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It’s an Uber/InstaCart world we live in now. People can self-employ through apps for just about anything you can think of these days. It is no different for musicians.

If you need another reason why your students should have a rudimentary understanding of how to capture their own performances, here is a good one.

I still compose, write songs and lyrics, and record in my home studio. Though I have 24 inputs and could have a lot of musicians over to record, that isn’t often practical, given the expense (for hired sessions), the distance I live from downtown Nashville (about 45 miles), and the time it would take just to stage the session, setup mics, get levels, and all that is involved in preparing for a recording session.

Thus, I tend to begin with a click track or MIDI drum part, a “scratch” guitar and vocal track, then begin building the recorded tracks. As I am arranging them, I know I will almost always need vocals, background vocals, drums, bass, multiple guitars (in most cases), and keyboards. I am partial to Hammond Organs and real pianos when possible. I own the former (an old 50’s era M3 with a Leslie), but I can barely play it. I have a nice 88-key weighted action KORG digital piano. I have multiple guitars equipped with MIDI systems, and smaller keyboard controllers and MIDI drum input devices. These are all great for getting my ideas down, but at the end of it, I want real musicians, real instruments, no matter how close one can get using MIDI sequencing and instrument samples. If I can’t have the performance in the studio of a live band, at least I can try to emulate it by building multi-track recordings around the performances of real musicians.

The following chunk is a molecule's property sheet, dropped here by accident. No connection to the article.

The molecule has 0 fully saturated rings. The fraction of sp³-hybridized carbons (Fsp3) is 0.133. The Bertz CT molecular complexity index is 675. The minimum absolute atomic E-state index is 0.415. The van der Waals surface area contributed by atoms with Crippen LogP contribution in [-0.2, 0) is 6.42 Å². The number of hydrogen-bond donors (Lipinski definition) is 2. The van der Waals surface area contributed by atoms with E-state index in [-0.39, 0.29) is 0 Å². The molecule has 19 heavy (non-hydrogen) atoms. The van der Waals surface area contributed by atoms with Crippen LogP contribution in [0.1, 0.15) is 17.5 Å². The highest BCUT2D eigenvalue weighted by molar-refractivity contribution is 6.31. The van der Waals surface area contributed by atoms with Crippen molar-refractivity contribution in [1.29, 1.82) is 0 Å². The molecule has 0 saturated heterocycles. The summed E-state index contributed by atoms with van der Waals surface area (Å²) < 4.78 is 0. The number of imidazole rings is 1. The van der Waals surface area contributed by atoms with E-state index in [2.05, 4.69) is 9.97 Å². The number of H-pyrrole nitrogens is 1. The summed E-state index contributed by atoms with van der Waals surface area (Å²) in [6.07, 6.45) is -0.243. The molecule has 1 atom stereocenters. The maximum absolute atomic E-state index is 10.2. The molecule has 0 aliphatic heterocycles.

In the ‘90s, I sent ADAT tapes around, the old Super VHS format that Alesis made to record “CD quality” digital recordings in their modular digital multitrack deck. As broadband increased and computer technology caught up to my needs, I began collaborating with musicians over the Internet. At first, it was with musicians I knew. Then, my needs grew after I moved to a rural property in northern California, and in 2003, I used my first online session players to provide me with multi-track drum parts for a fee. This site, now called StudioPros.com, was an amazing resource for me as a composer and songwriter.

What I heard in my head when I compose tends to often go far beyond my ability to deliver the parts I desire. I’ve been working on several new songs that really needed strings. Real strings. I turned to AirGigs.com and found a very talented string player in Jericho, Palestine, Mohammad Jamal Rjoub. He helped with my arrangement for four upper and four lower violins, and three viola parts. Within a week, I had high-quality recordings I could drop into Pro Tools. I needed background vocals. I hired Mella Barnes, from Detroit, who gave me four-part harmonies. I hired Richard Jasper, from Oxford, UK, to give me real bagpipes. Students need to know how to record themselves for self-evaluation, and to encourage them to capture their own performances. But in this Internet economy, with a computer, some basic software, a decent microphone and the knowledge of how it works, they can also make real money selling the skills you are teaching them to songwriters and composers around the world who want their real talent, and real instrumental performances.



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